google-site-verification: googlee20fcd946adc59a7.html Out of the Past

Saturday, January 31, 2015

Carnival vs. Lent

"Carnival. This is the time preceding Lent in the Christian calendar. In earlier times, all remaining meat and dairy products had to be consumed during this period, before the forty-day fast. The word carnival has some connection to carne or meat.

"Carnival, also known as Fat Tuesday and Mardi Gras, is a day of ritual subversion. All the normal rules of society are turned upside down. You're allowed to get blind drunk, lift your shirt to passersby, rudely satirize public figures with parade floats - and that's only the mild version in New Orleans. In the middle ages, it was also time to openly mock your superiors with fake weddings, trials, even masses. Anything normally held sacred was ridiculed.

"Historically, at the end of the festivities, a fat man armed with phallic sausages would tilt with a skinny figure impersonating Lent, armed with fish and vegetables, and of course Lent always had to win. Then everything would go back to the way it was before."

Out of the Past
Artwork: The Fight Between Carnival and Lent by Pieter Bruegel the Elder, 1559.

Saturday, September 20, 2014

What You Eat Is When You Are

"The bad news is what's for dinner. The good news is there's lots of it."

Take a seat at the dining table and open the menu. Order anything you please; it's on the house.

Sound too good to be true? Well, you're right. There is a catch.

Like the old good news/bad news vaudeville gag suggests, the menu often makes the dinner. What's on the menu is largely determined by where you are dining and when.

continued at... What You Eat Is When You Are

Grow Food, Cook Food, Share Food
Fashionable Food: Seven Decades of Food Fads
Artwork: Baked Meatloaf and Dumplings

Tuesday, April 1, 2014

1972: Vodka Invasion

Who won the Cold War? Vodka.

Prior to the mid-1970s, vodka lagged well behind the whiskeys in the market for spirits in the U.S. and most other Western nations.

Then came d├ętente and President Richard Nixon's effort to ease geo-political tensions with the Soviet Union.

"The President subsequently authorized his good friend Donald Kendall, the Chief Executive Office of Pepsi-Cola, to do business with the Soviets," Patricia Herly explains.

"The American company agreed to help the Soviet government set up a factory with the capacity to produce 74 million bottles of cola a year, using Pepsi's syrup. The cash-strapped Soviets were allowed to pay in vodka.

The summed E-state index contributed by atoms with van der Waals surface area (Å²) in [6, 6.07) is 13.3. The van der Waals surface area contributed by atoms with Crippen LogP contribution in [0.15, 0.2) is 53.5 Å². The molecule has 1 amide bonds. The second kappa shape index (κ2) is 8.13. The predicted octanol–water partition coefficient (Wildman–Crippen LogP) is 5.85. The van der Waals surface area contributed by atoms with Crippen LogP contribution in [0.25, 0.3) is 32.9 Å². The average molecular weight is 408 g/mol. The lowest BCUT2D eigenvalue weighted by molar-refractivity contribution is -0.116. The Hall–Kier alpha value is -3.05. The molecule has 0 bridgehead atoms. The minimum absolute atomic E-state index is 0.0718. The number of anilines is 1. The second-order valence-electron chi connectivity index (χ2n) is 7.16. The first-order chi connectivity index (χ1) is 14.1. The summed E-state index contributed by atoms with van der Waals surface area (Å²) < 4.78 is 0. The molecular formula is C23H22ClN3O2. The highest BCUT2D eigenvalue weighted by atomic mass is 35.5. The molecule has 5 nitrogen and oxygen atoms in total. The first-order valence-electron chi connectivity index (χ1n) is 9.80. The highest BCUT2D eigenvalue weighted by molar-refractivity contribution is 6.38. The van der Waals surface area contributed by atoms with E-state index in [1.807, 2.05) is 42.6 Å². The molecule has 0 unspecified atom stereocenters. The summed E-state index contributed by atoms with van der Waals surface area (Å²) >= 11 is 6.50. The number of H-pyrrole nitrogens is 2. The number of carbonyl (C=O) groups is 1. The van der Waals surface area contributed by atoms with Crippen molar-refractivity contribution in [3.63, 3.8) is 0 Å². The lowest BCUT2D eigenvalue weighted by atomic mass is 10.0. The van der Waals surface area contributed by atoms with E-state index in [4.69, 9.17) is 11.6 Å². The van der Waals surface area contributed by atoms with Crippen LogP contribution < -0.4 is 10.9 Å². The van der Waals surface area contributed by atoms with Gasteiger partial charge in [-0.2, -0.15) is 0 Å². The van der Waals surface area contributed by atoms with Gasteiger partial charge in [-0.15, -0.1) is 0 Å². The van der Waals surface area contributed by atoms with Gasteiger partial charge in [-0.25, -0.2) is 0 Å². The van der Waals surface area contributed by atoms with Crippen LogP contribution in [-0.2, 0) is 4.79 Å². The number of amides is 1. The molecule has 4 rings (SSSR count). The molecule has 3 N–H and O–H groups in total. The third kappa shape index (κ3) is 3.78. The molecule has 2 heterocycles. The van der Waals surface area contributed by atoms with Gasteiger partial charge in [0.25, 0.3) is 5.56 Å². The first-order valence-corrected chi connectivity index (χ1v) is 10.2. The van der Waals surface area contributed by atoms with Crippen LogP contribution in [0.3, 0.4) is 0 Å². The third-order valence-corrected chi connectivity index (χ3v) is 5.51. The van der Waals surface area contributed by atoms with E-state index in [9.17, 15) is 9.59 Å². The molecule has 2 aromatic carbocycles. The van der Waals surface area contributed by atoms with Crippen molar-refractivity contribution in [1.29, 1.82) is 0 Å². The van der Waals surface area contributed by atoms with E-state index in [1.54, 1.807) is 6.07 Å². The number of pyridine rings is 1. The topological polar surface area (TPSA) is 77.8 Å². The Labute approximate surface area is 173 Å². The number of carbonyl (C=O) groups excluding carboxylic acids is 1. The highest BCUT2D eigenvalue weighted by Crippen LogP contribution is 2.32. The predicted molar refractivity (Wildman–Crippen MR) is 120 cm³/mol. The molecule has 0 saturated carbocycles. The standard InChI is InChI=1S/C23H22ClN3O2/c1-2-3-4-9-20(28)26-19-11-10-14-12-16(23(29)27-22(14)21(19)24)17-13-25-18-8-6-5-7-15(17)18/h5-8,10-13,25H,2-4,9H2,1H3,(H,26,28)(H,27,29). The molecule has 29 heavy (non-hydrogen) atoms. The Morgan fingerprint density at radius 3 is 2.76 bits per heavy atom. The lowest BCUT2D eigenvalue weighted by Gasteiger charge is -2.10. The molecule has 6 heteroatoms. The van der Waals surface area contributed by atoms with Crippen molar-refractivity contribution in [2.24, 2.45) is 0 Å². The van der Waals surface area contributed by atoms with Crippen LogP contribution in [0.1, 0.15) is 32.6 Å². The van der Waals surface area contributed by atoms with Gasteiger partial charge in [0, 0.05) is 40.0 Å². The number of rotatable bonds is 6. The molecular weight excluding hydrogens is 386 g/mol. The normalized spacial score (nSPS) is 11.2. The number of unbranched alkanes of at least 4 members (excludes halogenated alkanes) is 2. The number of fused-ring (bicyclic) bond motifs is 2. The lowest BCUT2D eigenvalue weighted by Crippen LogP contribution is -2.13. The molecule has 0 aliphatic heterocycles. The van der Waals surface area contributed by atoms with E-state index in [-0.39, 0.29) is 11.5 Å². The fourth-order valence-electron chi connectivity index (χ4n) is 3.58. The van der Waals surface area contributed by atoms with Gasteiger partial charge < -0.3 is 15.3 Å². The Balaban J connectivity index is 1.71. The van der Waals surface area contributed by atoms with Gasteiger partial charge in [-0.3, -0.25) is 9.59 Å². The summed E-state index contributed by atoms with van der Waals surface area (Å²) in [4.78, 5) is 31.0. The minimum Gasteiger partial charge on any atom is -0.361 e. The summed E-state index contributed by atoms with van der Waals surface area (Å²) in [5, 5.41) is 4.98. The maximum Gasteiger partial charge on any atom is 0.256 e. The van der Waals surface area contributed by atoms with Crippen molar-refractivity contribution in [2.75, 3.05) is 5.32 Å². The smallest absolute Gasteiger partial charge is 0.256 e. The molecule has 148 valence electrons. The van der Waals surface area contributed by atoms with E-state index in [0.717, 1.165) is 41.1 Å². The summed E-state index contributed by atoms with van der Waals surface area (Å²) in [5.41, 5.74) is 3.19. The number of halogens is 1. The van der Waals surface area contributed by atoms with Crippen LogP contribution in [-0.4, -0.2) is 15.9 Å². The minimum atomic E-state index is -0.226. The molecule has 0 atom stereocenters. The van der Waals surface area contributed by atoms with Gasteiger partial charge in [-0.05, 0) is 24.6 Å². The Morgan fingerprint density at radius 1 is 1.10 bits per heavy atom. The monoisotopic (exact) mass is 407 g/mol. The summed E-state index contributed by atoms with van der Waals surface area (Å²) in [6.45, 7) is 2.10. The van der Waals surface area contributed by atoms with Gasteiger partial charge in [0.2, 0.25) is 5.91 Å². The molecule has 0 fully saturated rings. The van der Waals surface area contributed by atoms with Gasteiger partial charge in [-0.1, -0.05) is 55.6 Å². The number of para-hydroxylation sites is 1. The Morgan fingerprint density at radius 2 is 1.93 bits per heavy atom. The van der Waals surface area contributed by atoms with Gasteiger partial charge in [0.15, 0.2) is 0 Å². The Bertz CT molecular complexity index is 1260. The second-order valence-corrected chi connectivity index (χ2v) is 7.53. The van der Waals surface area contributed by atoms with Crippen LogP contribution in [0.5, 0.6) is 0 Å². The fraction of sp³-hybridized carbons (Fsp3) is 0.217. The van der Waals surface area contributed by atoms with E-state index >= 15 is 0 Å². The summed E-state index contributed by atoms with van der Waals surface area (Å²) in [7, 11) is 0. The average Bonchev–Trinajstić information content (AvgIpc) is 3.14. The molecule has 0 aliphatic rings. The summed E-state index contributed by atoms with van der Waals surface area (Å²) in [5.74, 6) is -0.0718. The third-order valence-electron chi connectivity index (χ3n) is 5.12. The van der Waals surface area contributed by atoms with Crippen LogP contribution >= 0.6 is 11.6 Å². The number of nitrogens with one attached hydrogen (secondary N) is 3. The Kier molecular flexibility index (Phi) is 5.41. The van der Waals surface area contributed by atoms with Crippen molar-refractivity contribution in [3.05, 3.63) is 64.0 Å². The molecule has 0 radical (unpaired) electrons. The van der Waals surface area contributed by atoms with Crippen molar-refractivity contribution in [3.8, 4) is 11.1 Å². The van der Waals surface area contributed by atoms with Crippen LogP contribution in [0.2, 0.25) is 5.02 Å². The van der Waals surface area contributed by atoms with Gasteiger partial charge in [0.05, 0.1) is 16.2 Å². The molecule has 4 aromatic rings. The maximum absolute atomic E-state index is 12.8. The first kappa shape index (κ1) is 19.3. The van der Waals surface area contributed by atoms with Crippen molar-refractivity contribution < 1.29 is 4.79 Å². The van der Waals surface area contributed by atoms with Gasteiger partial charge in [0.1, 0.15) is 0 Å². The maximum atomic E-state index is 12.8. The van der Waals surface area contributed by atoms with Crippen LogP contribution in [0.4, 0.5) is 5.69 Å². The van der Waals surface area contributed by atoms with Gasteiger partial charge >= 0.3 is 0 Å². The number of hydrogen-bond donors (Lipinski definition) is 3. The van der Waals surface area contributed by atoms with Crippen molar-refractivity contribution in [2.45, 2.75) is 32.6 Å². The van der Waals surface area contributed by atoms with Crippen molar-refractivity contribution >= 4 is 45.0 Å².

Continued in The Book Stall

Vodka: A Global History
good spirits & fine liqueurs
Beverage Supplies

Artwork: James Bond/Vodka Martini

Friday, November 29, 2013

1843: First Christmas Card

The first commercially produced Christmas card was commissioned in 1843 by English artist and designer Sir Henry Cole, according to historian Nicholas A. Basbanes in On Paper: The Everything of Its Two-Thousand-Year History.

A copy of the card was included in the 850 pounds of rare paper ephemera gathered by collector John Grossman and sold to the Winterthur Museum in Delaware earlier this year.

Wednesday, November 6, 2013

1883: A President in Yellowstone

For three weeks in August of 1883 the first sitting president to visit Yellowstone National Park, Chester Arthur, made an ambitious 330-mile overland trip from Green River, Wyoming, north to Mammoth Hot Springs with a 75-man military escort led by General Philip Sheridan.

It was the longest and most unusual vacation ever taken by a sitting President. The traveling party included Secretary of War Robert Todd Lincoln, the only surviving son of Abraham Lincoln, who commemorate the trip with a leather-bound album of photographs taken on the journey by a young photographer, F. Jay Haynes, along with the dispatches describing the President’s activities which were sent to the Associated Press.

This volume reprints much of that album, of which only six copies were ever made, and publishes more of Haynes’ 130-year-old photographs of Yellowstone National Park and the President’s party.

A President in Yellowstone
1872: Yellowstone National Park Established
History and American West Titles

Friday, October 4, 2013

1923: Babe Ruth's Missing Home Runs

In 1923, the year Yankee Stadium opened in the Bronx, Babe Ruth hit 47 home runs -- enough to win the major league home-run title that season -- but six of them were ruled foul balls under Major League Rule 48 which said that balls that cleared the fence in fair territory but landed foul were to be ruled foul. Additionally, balls that hit the foul pole, home runs by today's rule, were considered ground rule doubles.

The rule was changed to its current form in 1930, according to Robert Weintraub in "The House That Ruth Built," but not before costing Ruth at least six home runs and the outright home-run title in 1923 (officially shared with Philadelphia's Cy Williams).

The House That Ruth Built
Babe Ruth
The Roster

Monday, July 15, 2013

1807: John Colter Explores Hell.

Colter's Hell is a mostly inactive geyser district located just west of Cody, Wyoming, at the mouth of the Stinkingwater River Canyon

While geyser activity has been minimal in recent times, there are accounts of geothermal activity similar to that inside the boundaries of Yellowstone National Park in the not too distant past.

John Colter, an intrepid member of the Lewis and Clark Expedition, gave the first accounts of the area to non-native Americans following his solo journey of 1807-1808. But Colter's descriptions of gloomy terrors, hidden fires, smoking pits, noxious streams and the all-pervading smell of brimstone were too wild for his listeners to believe. They derisively dubbed the imaginary place "Colter's Hell."

History and American West Titles
Artwork: Colter Stone